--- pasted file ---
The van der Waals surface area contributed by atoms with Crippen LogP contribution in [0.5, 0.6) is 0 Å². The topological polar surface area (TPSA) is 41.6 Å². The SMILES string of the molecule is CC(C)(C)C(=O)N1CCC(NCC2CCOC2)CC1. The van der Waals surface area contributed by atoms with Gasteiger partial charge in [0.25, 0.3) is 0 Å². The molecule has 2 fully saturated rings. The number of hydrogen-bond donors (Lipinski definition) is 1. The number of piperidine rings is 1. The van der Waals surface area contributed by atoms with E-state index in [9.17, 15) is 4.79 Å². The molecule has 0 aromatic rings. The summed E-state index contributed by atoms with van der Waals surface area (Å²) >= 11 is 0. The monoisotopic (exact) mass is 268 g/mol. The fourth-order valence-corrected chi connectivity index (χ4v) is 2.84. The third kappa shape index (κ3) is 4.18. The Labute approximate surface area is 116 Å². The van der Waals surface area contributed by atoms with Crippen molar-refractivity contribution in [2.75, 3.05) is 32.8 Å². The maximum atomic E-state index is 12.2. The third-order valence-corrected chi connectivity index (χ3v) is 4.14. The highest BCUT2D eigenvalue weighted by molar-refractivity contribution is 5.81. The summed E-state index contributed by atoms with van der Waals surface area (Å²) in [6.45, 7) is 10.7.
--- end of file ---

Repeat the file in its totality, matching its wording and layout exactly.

The van der Waals surface area contributed by atoms with Crippen LogP contribution in [0.5, 0.6) is 0 Å². The topological polar surface area (TPSA) is 41.6 Å². The SMILES string of the molecule is CC(C)(C)C(=O)N1CCC(NCC2CCOC2)CC1. The van der Waals surface area contributed by atoms with Gasteiger partial charge in [0.25, 0.3) is 0 Å². The molecule has 2 fully saturated rings. The number of hydrogen-bond donors (Lipinski definition) is 1. The number of piperidine rings is 1. The van der Waals surface area contributed by atoms with E-state index in [9.17, 15) is 4.79 Å². The molecule has 0 aromatic rings. The summed E-state index contributed by atoms with van der Waals surface area (Å²) >= 11 is 0. The monoisotopic (exact) mass is 268 g/mol. The fourth-order valence-corrected chi connectivity index (χ4v) is 2.84. The third kappa shape index (κ3) is 4.18. The Labute approximate surface area is 116 Å². The van der Waals surface area contributed by atoms with Crippen molar-refractivity contribution in [2.75, 3.05) is 32.8 Å². The maximum atomic E-state index is 12.2. The third-order valence-corrected chi connectivity index (χ3v) is 4.14. The highest BCUT2D eigenvalue weighted by molar-refractivity contribution is 5.81. The summed E-state index contributed by atoms with van der Waals surface area (Å²) in [6.45, 7) is 10.7.